PERA and the 30-Year Amortization


In its campaign to sell its proposed reforms the PERA board has taken to emphasizing that the 30-year amortization period is written into Colorado statute.  Per C.R.S. 24-51-211:

(1) An amortization period for each of the state division, school division, local government division, judicial division, and Denver public schools division trust funds shall be calculated separately. A maximum amortization period of thirty years shall be deemed actuarially sound. Upon recommendation of the board, and with the advice of the actuary, the employer or member contribution rates for the plan may be adjusted by the general assembly when indicated by actuarial experience.

Not only did they mention this at the Aurora tour stop last week, they tweeted it out last night.

The less rigorous standard means they never actually have to achieve full funding. PERA’s appeal to the authority of the law in this case rings hollow.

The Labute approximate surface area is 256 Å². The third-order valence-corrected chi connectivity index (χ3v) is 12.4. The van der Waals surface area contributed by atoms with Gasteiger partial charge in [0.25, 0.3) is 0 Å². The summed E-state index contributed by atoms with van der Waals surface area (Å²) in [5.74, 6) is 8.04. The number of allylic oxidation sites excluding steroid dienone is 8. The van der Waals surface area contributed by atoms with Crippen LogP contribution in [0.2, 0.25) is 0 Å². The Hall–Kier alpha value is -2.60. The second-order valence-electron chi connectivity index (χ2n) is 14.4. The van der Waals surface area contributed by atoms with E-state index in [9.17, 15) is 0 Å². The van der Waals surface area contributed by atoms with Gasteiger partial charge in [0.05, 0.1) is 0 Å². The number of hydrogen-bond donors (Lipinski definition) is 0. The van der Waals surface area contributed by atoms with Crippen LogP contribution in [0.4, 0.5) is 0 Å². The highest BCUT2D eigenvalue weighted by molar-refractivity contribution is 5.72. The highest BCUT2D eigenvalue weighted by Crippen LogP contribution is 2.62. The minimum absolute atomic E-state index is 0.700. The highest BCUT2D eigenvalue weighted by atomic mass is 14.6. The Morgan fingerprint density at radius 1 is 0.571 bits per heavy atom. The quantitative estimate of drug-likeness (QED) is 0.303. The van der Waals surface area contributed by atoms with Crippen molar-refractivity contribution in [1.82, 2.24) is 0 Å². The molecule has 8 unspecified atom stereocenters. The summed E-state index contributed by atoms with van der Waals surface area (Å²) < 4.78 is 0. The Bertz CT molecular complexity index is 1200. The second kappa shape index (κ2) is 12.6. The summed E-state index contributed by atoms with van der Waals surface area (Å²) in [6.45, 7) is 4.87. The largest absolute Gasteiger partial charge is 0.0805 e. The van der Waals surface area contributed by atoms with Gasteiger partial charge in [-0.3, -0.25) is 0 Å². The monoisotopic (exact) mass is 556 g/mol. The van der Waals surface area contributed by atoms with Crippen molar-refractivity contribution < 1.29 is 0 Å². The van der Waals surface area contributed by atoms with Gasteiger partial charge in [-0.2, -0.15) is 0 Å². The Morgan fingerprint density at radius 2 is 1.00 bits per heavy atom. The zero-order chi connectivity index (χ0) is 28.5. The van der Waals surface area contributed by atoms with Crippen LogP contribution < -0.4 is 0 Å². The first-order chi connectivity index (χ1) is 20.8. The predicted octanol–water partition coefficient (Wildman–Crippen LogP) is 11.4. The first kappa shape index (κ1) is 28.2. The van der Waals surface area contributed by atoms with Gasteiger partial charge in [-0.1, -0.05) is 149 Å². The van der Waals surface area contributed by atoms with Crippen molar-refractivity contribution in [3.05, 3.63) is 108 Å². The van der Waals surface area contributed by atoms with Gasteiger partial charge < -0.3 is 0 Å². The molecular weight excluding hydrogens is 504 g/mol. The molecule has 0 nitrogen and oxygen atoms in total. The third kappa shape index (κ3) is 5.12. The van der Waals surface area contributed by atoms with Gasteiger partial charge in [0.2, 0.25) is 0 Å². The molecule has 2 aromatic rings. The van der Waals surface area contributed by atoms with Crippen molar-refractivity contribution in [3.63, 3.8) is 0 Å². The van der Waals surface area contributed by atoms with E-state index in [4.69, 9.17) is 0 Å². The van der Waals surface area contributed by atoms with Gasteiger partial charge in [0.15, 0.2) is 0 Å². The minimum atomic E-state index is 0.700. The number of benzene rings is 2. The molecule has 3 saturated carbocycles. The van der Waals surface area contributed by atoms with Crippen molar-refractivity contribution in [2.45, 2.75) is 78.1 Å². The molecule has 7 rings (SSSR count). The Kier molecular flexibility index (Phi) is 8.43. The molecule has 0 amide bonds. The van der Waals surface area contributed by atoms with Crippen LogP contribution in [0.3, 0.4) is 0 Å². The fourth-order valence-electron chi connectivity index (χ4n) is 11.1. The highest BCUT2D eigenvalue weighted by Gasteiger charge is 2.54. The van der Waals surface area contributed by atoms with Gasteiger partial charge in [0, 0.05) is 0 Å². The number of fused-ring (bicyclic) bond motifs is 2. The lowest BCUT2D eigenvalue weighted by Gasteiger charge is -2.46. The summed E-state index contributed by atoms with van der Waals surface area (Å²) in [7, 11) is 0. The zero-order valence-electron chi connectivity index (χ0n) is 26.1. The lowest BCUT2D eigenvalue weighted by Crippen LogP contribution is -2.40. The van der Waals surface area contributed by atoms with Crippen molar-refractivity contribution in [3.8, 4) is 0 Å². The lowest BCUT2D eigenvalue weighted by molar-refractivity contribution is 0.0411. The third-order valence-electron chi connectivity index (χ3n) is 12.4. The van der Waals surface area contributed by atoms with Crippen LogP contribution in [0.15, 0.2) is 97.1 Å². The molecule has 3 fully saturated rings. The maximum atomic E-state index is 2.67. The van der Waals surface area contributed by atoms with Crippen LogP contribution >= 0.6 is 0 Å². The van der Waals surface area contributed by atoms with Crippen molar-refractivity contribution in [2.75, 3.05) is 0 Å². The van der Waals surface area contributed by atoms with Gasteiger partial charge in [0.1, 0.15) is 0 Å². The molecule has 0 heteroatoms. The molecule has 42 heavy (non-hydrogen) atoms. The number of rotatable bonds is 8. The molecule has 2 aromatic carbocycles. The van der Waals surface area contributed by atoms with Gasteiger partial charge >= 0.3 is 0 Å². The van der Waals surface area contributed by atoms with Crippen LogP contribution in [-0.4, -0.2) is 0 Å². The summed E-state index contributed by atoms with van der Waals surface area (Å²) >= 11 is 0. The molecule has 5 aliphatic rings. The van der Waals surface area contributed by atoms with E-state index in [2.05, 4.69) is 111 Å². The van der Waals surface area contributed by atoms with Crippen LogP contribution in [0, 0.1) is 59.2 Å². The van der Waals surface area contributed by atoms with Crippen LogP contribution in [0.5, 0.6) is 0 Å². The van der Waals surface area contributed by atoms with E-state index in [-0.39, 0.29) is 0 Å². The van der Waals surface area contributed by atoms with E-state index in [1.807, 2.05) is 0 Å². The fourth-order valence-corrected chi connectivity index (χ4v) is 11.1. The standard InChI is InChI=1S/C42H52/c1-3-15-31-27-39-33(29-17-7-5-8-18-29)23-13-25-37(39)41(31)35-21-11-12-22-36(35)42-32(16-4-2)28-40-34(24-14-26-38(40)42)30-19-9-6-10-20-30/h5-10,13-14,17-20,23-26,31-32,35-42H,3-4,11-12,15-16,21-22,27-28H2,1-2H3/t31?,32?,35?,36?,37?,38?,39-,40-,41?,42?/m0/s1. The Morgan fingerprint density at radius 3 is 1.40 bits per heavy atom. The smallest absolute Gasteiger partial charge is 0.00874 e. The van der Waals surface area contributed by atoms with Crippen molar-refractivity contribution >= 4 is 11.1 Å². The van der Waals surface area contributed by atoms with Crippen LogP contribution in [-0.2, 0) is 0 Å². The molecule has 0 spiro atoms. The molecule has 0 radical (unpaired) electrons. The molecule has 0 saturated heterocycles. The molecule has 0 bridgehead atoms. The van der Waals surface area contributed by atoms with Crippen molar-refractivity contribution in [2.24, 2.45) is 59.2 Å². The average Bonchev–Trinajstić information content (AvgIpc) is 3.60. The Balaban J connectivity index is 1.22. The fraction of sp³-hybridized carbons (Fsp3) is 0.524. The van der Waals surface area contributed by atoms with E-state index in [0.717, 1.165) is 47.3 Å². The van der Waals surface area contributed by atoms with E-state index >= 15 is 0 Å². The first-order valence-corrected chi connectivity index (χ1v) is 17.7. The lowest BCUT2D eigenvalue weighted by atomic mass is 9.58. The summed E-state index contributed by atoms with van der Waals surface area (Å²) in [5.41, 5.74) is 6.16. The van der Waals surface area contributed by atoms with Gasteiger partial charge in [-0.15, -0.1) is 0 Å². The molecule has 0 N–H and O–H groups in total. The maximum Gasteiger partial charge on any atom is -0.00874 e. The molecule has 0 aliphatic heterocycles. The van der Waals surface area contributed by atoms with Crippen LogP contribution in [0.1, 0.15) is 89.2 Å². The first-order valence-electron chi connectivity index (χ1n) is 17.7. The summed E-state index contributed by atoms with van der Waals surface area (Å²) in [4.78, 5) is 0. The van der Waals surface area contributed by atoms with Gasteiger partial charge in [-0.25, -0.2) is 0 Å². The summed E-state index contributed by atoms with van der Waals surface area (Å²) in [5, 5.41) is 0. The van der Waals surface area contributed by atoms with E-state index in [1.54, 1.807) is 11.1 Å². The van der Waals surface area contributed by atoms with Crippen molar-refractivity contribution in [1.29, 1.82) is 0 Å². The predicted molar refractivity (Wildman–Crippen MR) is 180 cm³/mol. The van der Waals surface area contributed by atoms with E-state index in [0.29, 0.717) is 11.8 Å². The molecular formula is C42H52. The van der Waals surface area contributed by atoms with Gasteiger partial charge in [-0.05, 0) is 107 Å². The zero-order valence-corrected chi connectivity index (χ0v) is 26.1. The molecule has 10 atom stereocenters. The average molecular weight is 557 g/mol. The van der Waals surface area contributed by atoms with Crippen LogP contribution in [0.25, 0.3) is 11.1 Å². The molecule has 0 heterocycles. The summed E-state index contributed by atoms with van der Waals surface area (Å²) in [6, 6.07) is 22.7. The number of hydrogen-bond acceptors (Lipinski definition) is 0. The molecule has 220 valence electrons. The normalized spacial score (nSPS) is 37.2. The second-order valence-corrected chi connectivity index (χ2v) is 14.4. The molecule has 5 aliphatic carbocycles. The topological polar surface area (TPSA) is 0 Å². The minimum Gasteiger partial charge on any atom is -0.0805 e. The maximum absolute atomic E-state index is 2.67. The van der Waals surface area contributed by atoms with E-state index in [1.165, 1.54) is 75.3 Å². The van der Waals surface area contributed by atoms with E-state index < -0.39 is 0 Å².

It’s the industry standard for public pensions, which is why it was written into the law in the first place.  Presumably, if the industry standard were to change, the statute would change as well.  Legislators aren’t experts in this material; they were clearly relying on the recommendations of the public pension stewards at the time.  In effect, PERA is appealing to its own authority in this matter.

The fact is, industry standards for public pensions haven’t saved the industry from its problems.  Not so long ago, the industry standard was a rate of return well over 8%.  Right after SB1 was implements, PERA’ amortization periods all dropped under 30 years.  That lasted all of one year.

The choice of a target amortization period should be based on whether or not it makes sense, not on appeals to authority that have proven less than authoritative over the years.

Photo Credit: Todd Shepherd